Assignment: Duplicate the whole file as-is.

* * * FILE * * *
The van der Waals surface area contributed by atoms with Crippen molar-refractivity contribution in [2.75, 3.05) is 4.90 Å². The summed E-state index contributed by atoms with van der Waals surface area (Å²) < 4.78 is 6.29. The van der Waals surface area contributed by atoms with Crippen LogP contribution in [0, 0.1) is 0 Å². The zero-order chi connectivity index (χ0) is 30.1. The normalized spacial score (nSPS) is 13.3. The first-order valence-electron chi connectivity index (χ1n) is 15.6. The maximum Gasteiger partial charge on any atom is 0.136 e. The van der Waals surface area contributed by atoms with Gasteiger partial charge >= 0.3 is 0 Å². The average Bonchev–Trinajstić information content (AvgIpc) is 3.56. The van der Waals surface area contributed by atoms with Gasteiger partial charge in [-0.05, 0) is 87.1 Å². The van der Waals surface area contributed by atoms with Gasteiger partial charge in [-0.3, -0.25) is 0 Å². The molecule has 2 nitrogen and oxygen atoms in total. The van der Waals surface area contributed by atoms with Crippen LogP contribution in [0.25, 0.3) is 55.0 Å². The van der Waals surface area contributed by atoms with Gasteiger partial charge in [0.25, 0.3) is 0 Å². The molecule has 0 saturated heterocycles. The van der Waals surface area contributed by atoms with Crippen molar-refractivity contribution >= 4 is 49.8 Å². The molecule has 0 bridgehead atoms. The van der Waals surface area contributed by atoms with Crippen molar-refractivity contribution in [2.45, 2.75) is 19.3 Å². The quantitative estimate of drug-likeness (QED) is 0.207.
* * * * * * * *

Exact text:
The van der Waals surface area contributed by atoms with Crippen molar-refractivity contribution in [2.75, 3.05) is 4.90 Å². The summed E-state index contributed by atoms with van der Waals surface area (Å²) < 4.78 is 6.29. The van der Waals surface area contributed by atoms with Crippen LogP contribution in [0, 0.1) is 0 Å². The zero-order chi connectivity index (χ0) is 30.1. The normalized spacial score (nSPS) is 13.3. The first-order valence-electron chi connectivity index (χ1n) is 15.6. The maximum Gasteiger partial charge on any atom is 0.136 e. The van der Waals surface area contributed by atoms with Gasteiger partial charge >= 0.3 is 0 Å². The average Bonchev–Trinajstić information content (AvgIpc) is 3.56. The van der Waals surface area contributed by atoms with Gasteiger partial charge in [-0.05, 0) is 87.1 Å². The van der Waals surface area contributed by atoms with Gasteiger partial charge in [-0.3, -0.25) is 0 Å². The molecule has 2 nitrogen and oxygen atoms in total. The van der Waals surface area contributed by atoms with Crippen LogP contribution in [0.25, 0.3) is 55.0 Å². The van der Waals surface area contributed by atoms with Gasteiger partial charge in [0.25, 0.3) is 0 Å². The molecule has 0 saturated heterocycles. The van der Waals surface area contributed by atoms with Crippen molar-refractivity contribution >= 4 is 49.8 Å². The molecule has 0 bridgehead atoms. The van der Waals surface area contributed by atoms with Crippen molar-refractivity contribution in [2.45, 2.75) is 19.3 Å². The quantitative estimate of drug-likeness (QED) is 0.207.